USA NAMBLA Democrats
2019-11-17 00:25:32 UTC
Facing mounting legal costs from defending itself against
lawsuits alleging sexual abuse of boys, the venerable nonprofit
organization is considering filing for Chapter 11 protection,
The Wall Street Journal is reporting.
The BSA has reportedly hired the Sidley Austin LLP law firm and
released a statement on Wednesday saying that it was working
with experts to explore all options available to ensure that the
local and national programming of the Boy Scouts of America
Chief scout executive Michael Surbaugh also acknowledged in the
statement that the BSA was grappling with legal costs from the
We have a social and moral responsibility to fairly compensate
victims who suffered abuse during their time in Scouting, and we
also have an obligation to carry out our mission to serve youth,
families and local communities through our programs, Surbaugh
said in the statement.
Surbaugh also apologized to anyone who was harmed during their
time in scouting but also stressed that at no time in our
history have we knowingly allowed a sexual predator to work with
youth, and we always seek to act swiftly when alerted to abuse
Founded in 1910 and long considered a bastion of traditional
values, the BSA reported in its 2016 annual report that it has
more than 1.26 million Cub Scouts, nearly 830,000 Boy Scouts,
and some 960,000 adult volunteers.
But the BSA has courted controversy by lifting its ban on openly
gay members in 2014 and allowed openly gay adults to be scout
leaders a year later. Then in 2017, the group allowed
transgender boys in the ranks for the first time.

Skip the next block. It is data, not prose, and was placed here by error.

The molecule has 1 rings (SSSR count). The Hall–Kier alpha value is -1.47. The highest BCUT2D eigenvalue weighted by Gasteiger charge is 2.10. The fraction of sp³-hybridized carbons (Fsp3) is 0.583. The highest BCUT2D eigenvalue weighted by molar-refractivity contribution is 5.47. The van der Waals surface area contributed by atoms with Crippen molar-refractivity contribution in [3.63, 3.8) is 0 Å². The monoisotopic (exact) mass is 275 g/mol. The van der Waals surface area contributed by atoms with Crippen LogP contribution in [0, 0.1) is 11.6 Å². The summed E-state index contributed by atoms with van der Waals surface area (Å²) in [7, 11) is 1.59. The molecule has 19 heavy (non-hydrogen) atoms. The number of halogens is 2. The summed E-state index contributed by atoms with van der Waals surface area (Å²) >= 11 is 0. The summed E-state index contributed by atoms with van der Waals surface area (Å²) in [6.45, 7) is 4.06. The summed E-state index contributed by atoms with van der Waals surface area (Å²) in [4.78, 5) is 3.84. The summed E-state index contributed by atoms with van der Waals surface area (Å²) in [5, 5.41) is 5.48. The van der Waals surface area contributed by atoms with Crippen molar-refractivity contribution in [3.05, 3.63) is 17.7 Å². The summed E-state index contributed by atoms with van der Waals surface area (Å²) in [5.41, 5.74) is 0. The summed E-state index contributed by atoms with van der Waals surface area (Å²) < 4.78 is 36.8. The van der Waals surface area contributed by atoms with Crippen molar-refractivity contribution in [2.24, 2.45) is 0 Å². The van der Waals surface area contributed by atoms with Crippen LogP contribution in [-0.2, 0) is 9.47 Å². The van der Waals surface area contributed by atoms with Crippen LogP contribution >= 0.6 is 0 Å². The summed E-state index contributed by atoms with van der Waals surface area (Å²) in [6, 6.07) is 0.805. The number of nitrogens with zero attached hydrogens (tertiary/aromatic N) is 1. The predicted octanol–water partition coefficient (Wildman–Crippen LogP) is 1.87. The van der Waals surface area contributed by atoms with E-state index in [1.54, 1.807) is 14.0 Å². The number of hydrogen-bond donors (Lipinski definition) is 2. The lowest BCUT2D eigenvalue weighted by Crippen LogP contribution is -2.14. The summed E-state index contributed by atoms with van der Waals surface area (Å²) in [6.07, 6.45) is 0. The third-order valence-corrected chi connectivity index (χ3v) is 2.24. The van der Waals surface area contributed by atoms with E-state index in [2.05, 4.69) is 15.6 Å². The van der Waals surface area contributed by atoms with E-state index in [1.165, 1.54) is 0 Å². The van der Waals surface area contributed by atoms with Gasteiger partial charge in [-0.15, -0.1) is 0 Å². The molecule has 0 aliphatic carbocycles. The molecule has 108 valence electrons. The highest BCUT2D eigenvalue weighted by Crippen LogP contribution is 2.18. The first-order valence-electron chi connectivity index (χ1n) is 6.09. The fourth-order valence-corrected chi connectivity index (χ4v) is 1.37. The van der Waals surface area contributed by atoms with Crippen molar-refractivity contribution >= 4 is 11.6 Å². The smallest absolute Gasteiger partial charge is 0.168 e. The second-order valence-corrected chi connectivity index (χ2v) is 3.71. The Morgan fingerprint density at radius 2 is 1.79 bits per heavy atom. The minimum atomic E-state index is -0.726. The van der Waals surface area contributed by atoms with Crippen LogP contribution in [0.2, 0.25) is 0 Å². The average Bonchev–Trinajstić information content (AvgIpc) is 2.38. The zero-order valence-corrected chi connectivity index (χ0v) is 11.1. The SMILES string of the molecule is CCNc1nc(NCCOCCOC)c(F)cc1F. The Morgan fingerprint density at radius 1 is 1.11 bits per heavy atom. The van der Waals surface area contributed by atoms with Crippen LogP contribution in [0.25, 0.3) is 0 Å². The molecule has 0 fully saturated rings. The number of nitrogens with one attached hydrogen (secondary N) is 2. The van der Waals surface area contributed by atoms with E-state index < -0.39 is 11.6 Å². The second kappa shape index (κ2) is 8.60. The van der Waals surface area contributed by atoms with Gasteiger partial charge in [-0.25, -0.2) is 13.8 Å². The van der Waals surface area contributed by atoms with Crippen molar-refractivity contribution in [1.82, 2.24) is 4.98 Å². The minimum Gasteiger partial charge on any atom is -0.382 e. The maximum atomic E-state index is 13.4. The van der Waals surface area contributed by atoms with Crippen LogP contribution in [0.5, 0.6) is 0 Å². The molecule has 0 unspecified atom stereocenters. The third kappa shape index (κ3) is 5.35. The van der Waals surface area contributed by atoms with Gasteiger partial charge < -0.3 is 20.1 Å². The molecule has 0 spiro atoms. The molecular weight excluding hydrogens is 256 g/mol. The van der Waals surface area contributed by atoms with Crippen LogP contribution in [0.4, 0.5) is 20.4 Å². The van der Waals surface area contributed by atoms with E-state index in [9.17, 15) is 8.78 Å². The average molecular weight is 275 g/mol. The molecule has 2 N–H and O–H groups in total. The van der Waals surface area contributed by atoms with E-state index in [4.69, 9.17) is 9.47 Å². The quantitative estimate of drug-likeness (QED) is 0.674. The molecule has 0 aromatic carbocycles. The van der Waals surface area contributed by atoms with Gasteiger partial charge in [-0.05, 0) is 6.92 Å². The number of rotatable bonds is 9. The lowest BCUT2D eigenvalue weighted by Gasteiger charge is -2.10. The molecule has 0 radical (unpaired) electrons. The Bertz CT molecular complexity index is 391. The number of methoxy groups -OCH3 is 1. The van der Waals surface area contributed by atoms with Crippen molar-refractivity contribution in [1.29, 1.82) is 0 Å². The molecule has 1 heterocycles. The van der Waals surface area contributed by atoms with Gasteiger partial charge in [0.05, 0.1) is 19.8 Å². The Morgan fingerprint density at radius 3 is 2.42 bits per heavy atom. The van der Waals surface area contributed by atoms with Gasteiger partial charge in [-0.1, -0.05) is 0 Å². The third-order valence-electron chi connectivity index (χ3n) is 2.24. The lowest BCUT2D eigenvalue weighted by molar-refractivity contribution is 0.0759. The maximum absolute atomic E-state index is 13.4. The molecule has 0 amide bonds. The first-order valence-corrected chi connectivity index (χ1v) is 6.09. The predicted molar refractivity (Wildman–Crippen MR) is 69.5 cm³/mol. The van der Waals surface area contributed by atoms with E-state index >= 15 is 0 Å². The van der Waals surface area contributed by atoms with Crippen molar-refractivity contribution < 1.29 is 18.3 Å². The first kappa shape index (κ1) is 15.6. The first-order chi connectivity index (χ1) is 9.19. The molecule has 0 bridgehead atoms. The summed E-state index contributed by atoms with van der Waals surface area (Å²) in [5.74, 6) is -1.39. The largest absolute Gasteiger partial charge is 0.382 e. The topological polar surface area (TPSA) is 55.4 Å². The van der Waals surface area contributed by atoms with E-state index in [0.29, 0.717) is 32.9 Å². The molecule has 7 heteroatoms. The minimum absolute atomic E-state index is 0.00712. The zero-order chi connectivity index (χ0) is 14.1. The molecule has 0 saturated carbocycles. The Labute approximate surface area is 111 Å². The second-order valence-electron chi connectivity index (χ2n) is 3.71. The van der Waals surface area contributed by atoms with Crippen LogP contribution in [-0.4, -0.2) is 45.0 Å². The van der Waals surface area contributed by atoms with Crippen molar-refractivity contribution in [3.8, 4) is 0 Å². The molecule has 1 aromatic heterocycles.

That same year, the BSA announced it would allow girls to join
the Cub Scouts, which had been exclusively for boys, and that it
was setting up a program that would enable older girls to reach
the coveted rank of Eagle Scout.
In May of this year, the BSA announced it was changing the name
of a Boy Scouts program for 11-year-olds to 17-year-olds to the
more gender-neutral Scouts BSA starting in February 2019.
That was apparently the last straw for the Mormons who announced
they were ending a 105-year partnership with the BSA and
starting their own youth program.
And last month, the Girl Scouts of the United States of America
sued the BSA for trademark infringement.
If the BSA does file for bankruptcy, it would be making a move
straight out of the playbook of the Roman Catholic church. Some
20 dioceses and religious groups have sought Chapter 11
protection while they negotiate settlements with thousands of
USA Gymnastics, which is facing a tsunami of lawsuits stemming
from the Larry Nassar scandal, filed for bankruptcy earlier this
month. By doing so, experts said the organization will be able
to put on hold all litigation, including ongoing discovery and
depositions of key figures.